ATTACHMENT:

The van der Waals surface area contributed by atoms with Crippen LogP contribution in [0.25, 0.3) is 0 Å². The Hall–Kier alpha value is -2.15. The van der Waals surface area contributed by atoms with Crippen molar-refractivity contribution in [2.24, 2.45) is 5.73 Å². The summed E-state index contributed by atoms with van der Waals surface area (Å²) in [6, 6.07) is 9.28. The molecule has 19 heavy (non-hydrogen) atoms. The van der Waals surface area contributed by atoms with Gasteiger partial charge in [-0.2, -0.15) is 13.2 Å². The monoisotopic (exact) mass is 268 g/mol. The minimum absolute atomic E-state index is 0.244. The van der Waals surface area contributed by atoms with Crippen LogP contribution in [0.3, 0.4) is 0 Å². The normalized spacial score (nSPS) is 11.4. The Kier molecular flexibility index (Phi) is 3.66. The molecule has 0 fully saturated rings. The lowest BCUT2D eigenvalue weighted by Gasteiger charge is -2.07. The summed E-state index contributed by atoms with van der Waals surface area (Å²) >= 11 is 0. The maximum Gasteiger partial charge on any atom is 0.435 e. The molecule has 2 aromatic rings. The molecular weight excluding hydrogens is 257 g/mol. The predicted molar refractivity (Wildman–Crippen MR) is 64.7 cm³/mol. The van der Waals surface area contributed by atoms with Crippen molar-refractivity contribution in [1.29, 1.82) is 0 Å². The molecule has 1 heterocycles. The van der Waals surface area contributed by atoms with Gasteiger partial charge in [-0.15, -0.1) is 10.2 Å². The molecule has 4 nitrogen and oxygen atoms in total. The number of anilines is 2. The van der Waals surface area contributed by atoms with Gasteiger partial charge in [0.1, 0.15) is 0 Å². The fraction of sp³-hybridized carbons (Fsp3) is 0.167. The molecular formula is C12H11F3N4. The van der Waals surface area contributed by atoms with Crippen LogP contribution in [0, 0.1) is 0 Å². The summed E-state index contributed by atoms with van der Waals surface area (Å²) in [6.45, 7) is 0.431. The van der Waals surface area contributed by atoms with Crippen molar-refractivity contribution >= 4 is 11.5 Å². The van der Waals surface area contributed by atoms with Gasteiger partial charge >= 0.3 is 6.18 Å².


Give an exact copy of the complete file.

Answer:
The van der Waals surface area contributed by atoms with Crippen LogP contribution in [0.25, 0.3) is 0 Å². The Hall–Kier alpha value is -2.15. The van der Waals surface area contributed by atoms with Crippen molar-refractivity contribution in [2.24, 2.45) is 5.73 Å². The summed E-state index contributed by atoms with van der Waals surface area (Å²) in [6, 6.07) is 9.28. The molecule has 19 heavy (non-hydrogen) atoms. The van der Waals surface area contributed by atoms with Gasteiger partial charge in [-0.2, -0.15) is 13.2 Å². The monoisotopic (exact) mass is 268 g/mol. The minimum absolute atomic E-state index is 0.244. The van der Waals surface area contributed by atoms with Crippen LogP contribution in [0.3, 0.4) is 0 Å². The normalized spacial score (nSPS) is 11.4. The Kier molecular flexibility index (Phi) is 3.66. The molecule has 0 fully saturated rings. The lowest BCUT2D eigenvalue weighted by Gasteiger charge is -2.07. The summed E-state index contributed by atoms with van der Waals surface area (Å²) >= 11 is 0. The maximum Gasteiger partial charge on any atom is 0.435 e. The molecule has 2 aromatic rings. The molecular weight excluding hydrogens is 257 g/mol. The predicted molar refractivity (Wildman–Crippen MR) is 64.7 cm³/mol. The van der Waals surface area contributed by atoms with Crippen molar-refractivity contribution in [1.29, 1.82) is 0 Å². The molecule has 1 heterocycles. The van der Waals surface area contributed by atoms with Gasteiger partial charge in [-0.15, -0.1) is 10.2 Å². The molecule has 4 nitrogen and oxygen atoms in total. The number of anilines is 2. The van der Waals surface area contributed by atoms with Gasteiger partial charge in [0.1, 0.15) is 0 Å². The fraction of sp³-hybridized carbons (Fsp3) is 0.167. The molecular formula is C12H11F3N4. The van der Waals surface area contributed by atoms with Crippen LogP contribution in [0, 0.1) is 0 Å². The summed E-state index contributed by atoms with van der Waals surface area (Å²) in [6.45, 7) is 0.431. The van der Waals surface area contributed by atoms with Crippen molar-refractivity contribution >= 4 is 11.5 Å². The van der Waals surface area contributed by atoms with Gasteiger partial charge >= 0.3 is 6.18 Å².